How to Become A Yoga Teacher – Objective Thought

reverse warrior poseBy Dr. Paul Jerard, E-RYT 500

To become a teacher of any subject is complicated. One of the most difficult obstacles humankind has ever encountered is objective or impartial thought. Anyone who has learned to avoid hasty judgments, has to some degree, also learned to master his or her mind. Tainted knowledge is an illusion in which we tend to think we know the answer; but in reality, we only know a part of the answer, or have been steered down the wrong path entirely.

Within Yogic philosophy, it has been said that all thoughts correspond to the five elements of creation (Panchamahabhutas). Within your Yoga teacher training program, you may have learned the basic five elements, which are: Ether (Akasa), Air (Vayu), Fire (Agni), Water (Apas), and Earth (Prithivi).

Through our senses, we experience the five elements, and our senses translate their perceptions of these elements to the inner mind. Ether is experienced by our sense of hearing. Air is experienced by our sense of touch. Water is experienced by our sense of taste. Fire produces light and is experienced by our sight. The property of earth is experienced by our sense of smell.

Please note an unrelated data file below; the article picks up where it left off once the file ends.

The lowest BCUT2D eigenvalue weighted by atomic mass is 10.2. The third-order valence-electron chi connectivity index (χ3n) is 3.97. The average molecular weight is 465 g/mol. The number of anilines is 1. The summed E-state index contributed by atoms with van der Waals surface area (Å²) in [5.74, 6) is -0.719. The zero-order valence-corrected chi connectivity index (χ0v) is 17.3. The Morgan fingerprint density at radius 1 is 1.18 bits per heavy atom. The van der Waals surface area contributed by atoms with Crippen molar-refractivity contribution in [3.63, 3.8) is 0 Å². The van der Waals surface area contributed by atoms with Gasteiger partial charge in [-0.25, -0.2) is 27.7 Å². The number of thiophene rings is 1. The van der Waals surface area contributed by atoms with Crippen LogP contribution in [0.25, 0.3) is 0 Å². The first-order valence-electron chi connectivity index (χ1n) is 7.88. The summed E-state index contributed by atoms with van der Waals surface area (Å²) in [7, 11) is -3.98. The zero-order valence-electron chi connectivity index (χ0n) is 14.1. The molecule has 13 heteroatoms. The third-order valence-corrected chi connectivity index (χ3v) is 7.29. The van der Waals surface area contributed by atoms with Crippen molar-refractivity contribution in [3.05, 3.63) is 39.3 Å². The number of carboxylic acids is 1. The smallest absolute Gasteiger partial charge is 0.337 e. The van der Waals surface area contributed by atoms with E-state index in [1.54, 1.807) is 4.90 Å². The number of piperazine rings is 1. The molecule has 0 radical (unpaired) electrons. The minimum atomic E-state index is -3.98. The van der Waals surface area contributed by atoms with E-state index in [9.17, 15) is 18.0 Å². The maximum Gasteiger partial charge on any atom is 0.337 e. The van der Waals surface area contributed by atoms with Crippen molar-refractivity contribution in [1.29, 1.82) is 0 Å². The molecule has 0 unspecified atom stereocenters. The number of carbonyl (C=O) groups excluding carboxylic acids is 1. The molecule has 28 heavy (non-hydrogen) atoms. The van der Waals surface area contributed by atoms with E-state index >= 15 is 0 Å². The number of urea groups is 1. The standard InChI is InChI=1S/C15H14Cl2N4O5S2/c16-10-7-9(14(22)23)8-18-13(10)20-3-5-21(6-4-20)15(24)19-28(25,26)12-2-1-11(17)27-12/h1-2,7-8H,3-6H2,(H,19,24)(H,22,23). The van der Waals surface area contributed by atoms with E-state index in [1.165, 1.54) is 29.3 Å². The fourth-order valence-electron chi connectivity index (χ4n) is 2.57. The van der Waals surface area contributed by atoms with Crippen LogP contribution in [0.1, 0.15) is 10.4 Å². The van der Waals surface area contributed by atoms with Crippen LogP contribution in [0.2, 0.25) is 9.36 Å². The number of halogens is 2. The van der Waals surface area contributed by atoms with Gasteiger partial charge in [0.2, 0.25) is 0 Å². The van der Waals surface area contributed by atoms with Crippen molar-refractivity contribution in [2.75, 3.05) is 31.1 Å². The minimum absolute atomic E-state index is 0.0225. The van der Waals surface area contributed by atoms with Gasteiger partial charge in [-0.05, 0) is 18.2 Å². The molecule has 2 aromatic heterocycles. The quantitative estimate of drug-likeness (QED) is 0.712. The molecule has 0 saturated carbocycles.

Although we experience the above-named elements in many ways, this is just one example of how the sensations of the five elements are translated from a primal sense to a complicated thought. We learn that fire (Agni) is naturally attractive when controlled, but it is also very hazardous.

One example of Agni, out of control, is the power of two galaxies that collide. Star systems would also collide as a result. On a much smaller scale, we can easily imagine wildfires that take forests, dwellings, and lives, in their wake.

The reason for painting this particular picture of Agni in your mind is to make you aware of the power of suggestion. Your mind is also powerful because it has the power to produce images, which make us react. If we have been misinformed, will we react to the message rationally?

Our psychological reactions, to situations around us, create our lifestyle. Two people may experience the same sensation, but their reactions can be different. One person becomes depressed or suicidal over bad news, while another decides to take the challenge that life deals to him or her.

Meditation, concerning objective viewpoints, is a Yogic tool for the advancement of all humanity. Humankind must learn to compromise with new ideas. Training the mind is the ultimate investment in Yoga practice. Objective thought is the guiding light to self-discovery and the Eight Limbs described by Patanjali.

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